What does this sentence mean

What does this sentence mean?

You have a sentence here that contains a relative clause.

This is the main clause:

The clever good-for-nothing Selicour achieves honor and happiness without any scruples.

That means: Selicour is a no-brainer, and he's clever. This Selicour gets honor and he gets lucky too. He does it without hesitation.

Selicour is described in more detail in the realtive clause:

... who lives brilliantly on the fruits of other people's work.

The relative clause begins with the relative pronoun "der". Each pronoun is a proxy for something else. Here the pronoun refers to the subject of the main clause, ie to "the clever good-for-nothing Selicour".

I shorten this subject to its core (Ā»SelicourĀ«), put this word in place of the pronoun in the relative clause and move the verb from the last to the second position in the sentence so that a main clause emerges. The result is:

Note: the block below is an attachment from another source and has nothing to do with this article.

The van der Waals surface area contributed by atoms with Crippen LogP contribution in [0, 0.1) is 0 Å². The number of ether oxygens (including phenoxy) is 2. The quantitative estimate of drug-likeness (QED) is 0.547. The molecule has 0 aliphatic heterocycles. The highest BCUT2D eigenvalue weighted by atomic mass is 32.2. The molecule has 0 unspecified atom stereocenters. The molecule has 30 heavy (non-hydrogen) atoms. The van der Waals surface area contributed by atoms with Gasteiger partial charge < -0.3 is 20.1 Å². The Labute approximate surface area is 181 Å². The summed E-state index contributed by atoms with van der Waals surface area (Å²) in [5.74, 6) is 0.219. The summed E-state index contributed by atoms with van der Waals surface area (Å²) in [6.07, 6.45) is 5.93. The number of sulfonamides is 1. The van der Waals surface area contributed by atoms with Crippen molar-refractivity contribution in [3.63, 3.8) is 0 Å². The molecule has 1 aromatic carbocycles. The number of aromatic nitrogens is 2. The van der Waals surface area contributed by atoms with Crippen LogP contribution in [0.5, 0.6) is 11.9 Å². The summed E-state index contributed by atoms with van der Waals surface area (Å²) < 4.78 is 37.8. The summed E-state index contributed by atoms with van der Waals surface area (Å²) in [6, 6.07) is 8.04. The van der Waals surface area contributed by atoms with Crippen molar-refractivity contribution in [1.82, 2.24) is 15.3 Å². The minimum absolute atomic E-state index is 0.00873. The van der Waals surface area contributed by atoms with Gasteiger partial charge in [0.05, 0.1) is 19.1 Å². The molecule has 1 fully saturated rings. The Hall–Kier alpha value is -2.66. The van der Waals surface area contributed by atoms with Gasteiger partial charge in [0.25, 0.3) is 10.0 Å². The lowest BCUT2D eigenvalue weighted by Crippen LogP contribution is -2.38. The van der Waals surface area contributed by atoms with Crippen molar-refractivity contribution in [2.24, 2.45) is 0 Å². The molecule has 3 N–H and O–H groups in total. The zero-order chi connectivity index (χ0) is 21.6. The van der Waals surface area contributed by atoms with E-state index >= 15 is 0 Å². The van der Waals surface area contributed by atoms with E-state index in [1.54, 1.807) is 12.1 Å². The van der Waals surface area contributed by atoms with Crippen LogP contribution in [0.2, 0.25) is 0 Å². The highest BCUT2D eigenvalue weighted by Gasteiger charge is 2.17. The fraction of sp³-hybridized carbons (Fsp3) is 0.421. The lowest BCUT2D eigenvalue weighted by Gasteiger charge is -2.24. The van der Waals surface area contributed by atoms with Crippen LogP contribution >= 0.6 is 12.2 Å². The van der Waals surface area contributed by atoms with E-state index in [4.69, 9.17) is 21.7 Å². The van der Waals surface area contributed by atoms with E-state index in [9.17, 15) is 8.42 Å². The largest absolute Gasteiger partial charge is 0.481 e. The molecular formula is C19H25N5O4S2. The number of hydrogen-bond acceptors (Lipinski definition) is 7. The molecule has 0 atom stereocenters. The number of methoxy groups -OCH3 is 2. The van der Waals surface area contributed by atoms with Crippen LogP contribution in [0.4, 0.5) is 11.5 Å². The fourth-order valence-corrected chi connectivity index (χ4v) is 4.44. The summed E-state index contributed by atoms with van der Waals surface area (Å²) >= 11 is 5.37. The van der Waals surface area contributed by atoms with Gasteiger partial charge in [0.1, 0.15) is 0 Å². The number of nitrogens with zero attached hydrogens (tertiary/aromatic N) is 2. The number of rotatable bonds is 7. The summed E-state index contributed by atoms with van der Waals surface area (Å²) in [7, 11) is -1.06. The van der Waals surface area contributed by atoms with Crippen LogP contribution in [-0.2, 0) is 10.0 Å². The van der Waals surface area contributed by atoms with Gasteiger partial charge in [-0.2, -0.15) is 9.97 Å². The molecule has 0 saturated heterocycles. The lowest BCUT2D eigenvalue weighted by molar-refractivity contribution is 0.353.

Selicour thrives on the fruits of other people's labor.

There is "other people's work" in the genitive and is a supplement to the fruits. This is easier to see in this sentence:

He lives on the fruits of labor. (He lives on whose fruits?)

The work can be described in more detail using the same scheme, and that can be done again with a Geniv extension. (Whose work? Other people's work).

He lives on the fruits of other people's labor.

This addition (from other people) can also be preferred, but this makes the article disappear:

He lives on the fruits of other people's work.

The turn

live brilliantly on the fruits of labor

is actually an idiomatic term. With the Fruits of labor all results of the work are meant. "Shiny" is a synonym for "excellent".


The sentence means:

A person named Selicour has the following characteristics:

  • He's a no-no
  • He's clever
  • He lives brilliantly on fruits

The fruits are the result of work, but that work was done by other people.

This Selicor also does something in the sentence:

Selicour comes to honor and happiness.